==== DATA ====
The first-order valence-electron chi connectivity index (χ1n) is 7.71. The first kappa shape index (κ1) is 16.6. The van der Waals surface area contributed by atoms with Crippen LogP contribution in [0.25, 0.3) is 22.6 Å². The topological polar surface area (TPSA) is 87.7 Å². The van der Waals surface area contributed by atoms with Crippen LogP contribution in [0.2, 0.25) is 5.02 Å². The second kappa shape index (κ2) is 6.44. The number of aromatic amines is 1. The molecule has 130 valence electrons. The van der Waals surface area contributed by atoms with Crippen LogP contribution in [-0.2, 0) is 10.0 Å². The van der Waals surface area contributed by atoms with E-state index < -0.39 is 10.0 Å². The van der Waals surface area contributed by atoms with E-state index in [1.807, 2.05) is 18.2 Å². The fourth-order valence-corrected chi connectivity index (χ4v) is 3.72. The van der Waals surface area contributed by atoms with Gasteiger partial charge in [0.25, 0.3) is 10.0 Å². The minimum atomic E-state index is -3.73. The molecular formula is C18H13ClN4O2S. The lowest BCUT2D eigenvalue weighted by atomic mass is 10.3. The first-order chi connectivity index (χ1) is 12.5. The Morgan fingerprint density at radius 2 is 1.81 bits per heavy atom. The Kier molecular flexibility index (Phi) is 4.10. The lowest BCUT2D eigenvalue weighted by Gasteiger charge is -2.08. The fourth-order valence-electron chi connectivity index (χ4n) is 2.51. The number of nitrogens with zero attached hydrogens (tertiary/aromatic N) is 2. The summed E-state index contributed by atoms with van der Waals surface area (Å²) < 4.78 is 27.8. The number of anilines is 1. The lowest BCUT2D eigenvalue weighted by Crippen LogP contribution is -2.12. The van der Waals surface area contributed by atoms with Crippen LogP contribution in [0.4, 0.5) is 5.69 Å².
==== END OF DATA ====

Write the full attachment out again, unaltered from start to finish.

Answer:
The first-order valence-electron chi connectivity index (χ1n) is 7.71. The first kappa shape index (κ1) is 16.6. The van der Waals surface area contributed by atoms with Crippen LogP contribution in [0.25, 0.3) is 22.6 Å². The topological polar surface area (TPSA) is 87.7 Å². The van der Waals surface area contributed by atoms with Crippen LogP contribution in [0.2, 0.25) is 5.02 Å². The second kappa shape index (κ2) is 6.44. The number of aromatic amines is 1. The molecule has 130 valence electrons. The van der Waals surface area contributed by atoms with Crippen LogP contribution in [-0.2, 0) is 10.0 Å². The van der Waals surface area contributed by atoms with E-state index < -0.39 is 10.0 Å². The van der Waals surface area contributed by atoms with E-state index in [1.807, 2.05) is 18.2 Å². The fourth-order valence-corrected chi connectivity index (χ4v) is 3.72. The van der Waals surface area contributed by atoms with Gasteiger partial charge in [0.25, 0.3) is 10.0 Å². The minimum atomic E-state index is -3.73. The molecular formula is C18H13ClN4O2S. The lowest BCUT2D eigenvalue weighted by atomic mass is 10.3. The first-order chi connectivity index (χ1) is 12.5. The Morgan fingerprint density at radius 2 is 1.81 bits per heavy atom. The Kier molecular flexibility index (Phi) is 4.10. The lowest BCUT2D eigenvalue weighted by Gasteiger charge is -2.08. The fourth-order valence-electron chi connectivity index (χ4n) is 2.51. The number of nitrogens with zero attached hydrogens (tertiary/aromatic N) is 2. The summed E-state index contributed by atoms with van der Waals surface area (Å²) < 4.78 is 27.8. The number of anilines is 1. The lowest BCUT2D eigenvalue weighted by Crippen LogP contribution is -2.12. The van der Waals surface area contributed by atoms with Crippen LogP contribution in [0.4, 0.5) is 5.69 Å².